Originally posted by konvick619
ok im planning to build my first pc but the parts i chosed are all sli supported such the ram motherboard psu and video card but the thing is i dont plan on going sli with the video card i chose. is their any disadvantages of have lots of sli supported parts with out going sli with the video card?
1) The PSU being SLI-certified just means it has enough power to run most SLI setups, according to manufacturer. It will work well with a normal system, but sometimes companies charge more for the PSU because of the SLI-ready sticker. The PSU you choose will depend on how much power your system needs.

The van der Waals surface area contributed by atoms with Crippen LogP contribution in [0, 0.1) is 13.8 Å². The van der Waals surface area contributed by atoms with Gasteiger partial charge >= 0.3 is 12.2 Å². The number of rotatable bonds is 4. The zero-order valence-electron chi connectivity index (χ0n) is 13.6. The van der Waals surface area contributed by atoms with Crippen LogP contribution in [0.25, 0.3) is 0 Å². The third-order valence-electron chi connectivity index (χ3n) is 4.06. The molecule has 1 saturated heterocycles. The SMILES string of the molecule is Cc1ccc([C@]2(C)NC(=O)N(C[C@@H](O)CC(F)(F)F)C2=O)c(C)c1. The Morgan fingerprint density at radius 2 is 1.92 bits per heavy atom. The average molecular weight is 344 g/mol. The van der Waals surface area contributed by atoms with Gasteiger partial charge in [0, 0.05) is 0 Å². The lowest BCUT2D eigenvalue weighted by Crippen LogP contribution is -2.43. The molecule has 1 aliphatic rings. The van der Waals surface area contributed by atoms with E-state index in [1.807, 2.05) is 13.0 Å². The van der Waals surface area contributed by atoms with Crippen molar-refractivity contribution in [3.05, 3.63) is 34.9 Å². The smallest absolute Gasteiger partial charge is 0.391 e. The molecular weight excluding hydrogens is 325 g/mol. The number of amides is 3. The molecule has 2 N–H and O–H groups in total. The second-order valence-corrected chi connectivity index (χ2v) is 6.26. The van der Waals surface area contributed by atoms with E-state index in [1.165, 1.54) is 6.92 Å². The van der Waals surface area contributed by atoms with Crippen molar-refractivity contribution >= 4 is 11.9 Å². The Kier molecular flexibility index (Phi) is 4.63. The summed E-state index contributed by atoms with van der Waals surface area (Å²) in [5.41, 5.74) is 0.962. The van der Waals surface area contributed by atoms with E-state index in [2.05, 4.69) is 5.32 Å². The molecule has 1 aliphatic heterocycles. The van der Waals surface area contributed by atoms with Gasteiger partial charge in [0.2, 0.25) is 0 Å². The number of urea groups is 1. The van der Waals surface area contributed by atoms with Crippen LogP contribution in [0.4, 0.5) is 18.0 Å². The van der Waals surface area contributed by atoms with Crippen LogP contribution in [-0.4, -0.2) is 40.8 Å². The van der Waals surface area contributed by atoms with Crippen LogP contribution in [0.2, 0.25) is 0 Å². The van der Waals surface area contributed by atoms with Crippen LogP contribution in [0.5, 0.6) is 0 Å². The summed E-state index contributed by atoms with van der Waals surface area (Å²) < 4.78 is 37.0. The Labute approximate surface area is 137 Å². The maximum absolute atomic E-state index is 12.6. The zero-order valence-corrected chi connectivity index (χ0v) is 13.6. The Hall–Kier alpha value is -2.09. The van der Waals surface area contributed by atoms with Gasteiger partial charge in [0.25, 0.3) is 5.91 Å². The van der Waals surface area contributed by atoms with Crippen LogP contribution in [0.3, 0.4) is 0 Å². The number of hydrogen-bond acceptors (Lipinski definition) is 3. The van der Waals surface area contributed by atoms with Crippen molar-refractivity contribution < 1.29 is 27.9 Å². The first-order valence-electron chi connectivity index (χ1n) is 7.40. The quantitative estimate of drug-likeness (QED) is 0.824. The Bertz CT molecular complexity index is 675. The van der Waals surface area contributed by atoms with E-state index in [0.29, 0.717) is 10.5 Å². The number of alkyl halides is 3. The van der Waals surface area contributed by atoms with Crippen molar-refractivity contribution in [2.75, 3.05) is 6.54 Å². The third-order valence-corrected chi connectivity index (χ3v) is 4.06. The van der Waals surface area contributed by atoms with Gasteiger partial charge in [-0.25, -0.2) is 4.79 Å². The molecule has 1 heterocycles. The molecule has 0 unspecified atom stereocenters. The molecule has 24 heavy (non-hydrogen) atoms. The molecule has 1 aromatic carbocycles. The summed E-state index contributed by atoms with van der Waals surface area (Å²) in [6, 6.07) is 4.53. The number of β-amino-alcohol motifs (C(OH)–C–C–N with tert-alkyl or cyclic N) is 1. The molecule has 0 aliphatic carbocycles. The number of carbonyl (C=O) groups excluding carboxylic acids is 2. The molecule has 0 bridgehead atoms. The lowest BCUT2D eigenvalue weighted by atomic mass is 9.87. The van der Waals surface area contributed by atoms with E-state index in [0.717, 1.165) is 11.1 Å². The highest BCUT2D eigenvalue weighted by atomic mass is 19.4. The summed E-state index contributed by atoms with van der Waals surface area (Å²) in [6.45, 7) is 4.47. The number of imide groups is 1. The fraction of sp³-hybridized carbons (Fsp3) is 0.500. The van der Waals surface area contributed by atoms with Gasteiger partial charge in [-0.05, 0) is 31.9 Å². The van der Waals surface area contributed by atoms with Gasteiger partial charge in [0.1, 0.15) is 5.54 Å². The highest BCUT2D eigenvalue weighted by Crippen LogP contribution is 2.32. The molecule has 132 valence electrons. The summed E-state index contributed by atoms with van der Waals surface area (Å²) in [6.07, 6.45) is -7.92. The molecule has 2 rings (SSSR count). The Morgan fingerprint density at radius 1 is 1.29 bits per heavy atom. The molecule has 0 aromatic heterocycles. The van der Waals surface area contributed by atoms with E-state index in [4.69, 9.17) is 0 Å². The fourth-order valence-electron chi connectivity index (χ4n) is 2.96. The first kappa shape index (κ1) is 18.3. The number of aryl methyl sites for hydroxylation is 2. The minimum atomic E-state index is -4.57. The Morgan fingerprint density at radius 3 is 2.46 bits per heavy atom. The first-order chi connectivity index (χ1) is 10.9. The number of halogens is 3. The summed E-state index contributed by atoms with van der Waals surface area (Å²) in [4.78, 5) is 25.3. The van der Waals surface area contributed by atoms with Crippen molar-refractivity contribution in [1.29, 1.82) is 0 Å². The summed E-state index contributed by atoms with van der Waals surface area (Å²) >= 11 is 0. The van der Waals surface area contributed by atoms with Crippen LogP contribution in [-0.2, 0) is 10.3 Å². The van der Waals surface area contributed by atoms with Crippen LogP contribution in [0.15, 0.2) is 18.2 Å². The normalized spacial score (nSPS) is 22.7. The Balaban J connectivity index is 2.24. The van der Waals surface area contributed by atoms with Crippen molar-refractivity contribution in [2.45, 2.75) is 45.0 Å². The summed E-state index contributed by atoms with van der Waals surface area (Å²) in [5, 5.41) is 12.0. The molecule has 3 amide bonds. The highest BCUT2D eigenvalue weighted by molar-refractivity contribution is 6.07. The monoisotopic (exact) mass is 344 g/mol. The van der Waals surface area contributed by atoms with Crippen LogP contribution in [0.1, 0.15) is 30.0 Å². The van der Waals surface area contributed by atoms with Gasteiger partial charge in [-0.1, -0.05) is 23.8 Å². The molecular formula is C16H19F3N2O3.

2) I don't see how the RAM can be SLI ready, though. Memory doesn't have any relation whatsoever to SLI.
3) Concerning the video card, pretty much every mid-range and above card has SLI capabilities, so it's not like there's an alternative anyway (ie: there's no cheaper non-SLI version of a particular card). Just get the SLI card.
4) Finally, the motherboard is the only point where there may be a difference. For SLI, you need the motherboard to have an nVidia chipset*. But if you're getting an Intel Core 2 Duo for your new computer, you'd be better off with a motherboard with an Intel chipset, which doesn't support SLI (even if it has two PCIe slots). SLI motherboards are also usually more expensive.
*The chipset is the part of the motherboard in charge of the communication between CPU, RAM, video card, etc.